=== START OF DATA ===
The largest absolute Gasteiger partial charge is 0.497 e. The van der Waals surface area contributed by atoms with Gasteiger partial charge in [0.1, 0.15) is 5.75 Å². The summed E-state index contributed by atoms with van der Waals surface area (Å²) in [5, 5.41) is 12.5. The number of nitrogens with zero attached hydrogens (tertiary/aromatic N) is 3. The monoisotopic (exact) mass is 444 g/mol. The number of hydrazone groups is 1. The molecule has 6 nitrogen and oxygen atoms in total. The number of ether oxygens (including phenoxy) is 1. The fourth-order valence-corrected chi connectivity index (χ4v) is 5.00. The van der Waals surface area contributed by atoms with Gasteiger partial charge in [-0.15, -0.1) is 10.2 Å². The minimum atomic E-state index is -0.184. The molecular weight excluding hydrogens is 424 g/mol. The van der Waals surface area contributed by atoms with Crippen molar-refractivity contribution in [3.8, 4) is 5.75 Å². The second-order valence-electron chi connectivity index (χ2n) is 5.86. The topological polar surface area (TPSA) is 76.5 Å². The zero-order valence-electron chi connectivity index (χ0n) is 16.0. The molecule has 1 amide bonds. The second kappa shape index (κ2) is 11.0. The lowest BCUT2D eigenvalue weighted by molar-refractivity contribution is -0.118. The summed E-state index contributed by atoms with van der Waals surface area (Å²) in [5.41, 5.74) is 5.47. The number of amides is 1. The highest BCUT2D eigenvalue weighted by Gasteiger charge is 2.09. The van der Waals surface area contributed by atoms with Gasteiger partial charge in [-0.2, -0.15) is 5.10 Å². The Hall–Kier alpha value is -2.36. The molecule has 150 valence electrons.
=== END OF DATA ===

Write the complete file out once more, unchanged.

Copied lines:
The largest absolute Gasteiger partial charge is 0.497 e. The van der Waals surface area contributed by atoms with Gasteiger partial charge in [0.1, 0.15) is 5.75 Å². The summed E-state index contributed by atoms with van der Waals surface area (Å²) in [5, 5.41) is 12.5. The number of nitrogens with zero attached hydrogens (tertiary/aromatic N) is 3. The monoisotopic (exact) mass is 444 g/mol. The number of hydrazone groups is 1. The molecule has 6 nitrogen and oxygen atoms in total. The number of ether oxygens (including phenoxy) is 1. The fourth-order valence-corrected chi connectivity index (χ4v) is 5.00. The van der Waals surface area contributed by atoms with Gasteiger partial charge in [-0.15, -0.1) is 10.2 Å². The minimum atomic E-state index is -0.184. The molecular weight excluding hydrogens is 424 g/mol. The van der Waals surface area contributed by atoms with Crippen molar-refractivity contribution in [3.8, 4) is 5.75 Å². The second-order valence-electron chi connectivity index (χ2n) is 5.86. The topological polar surface area (TPSA) is 76.5 Å². The zero-order valence-electron chi connectivity index (χ0n) is 16.0. The molecule has 1 amide bonds. The second kappa shape index (κ2) is 11.0. The lowest BCUT2D eigenvalue weighted by molar-refractivity contribution is -0.118. The summed E-state index contributed by atoms with van der Waals surface area (Å²) in [5.41, 5.74) is 5.47. The number of amides is 1. The highest BCUT2D eigenvalue weighted by Gasteiger charge is 2.09. The van der Waals surface area contributed by atoms with Gasteiger partial charge in [-0.2, -0.15) is 5.10 Å². The Hall–Kier alpha value is -2.36. The molecule has 150 valence electrons.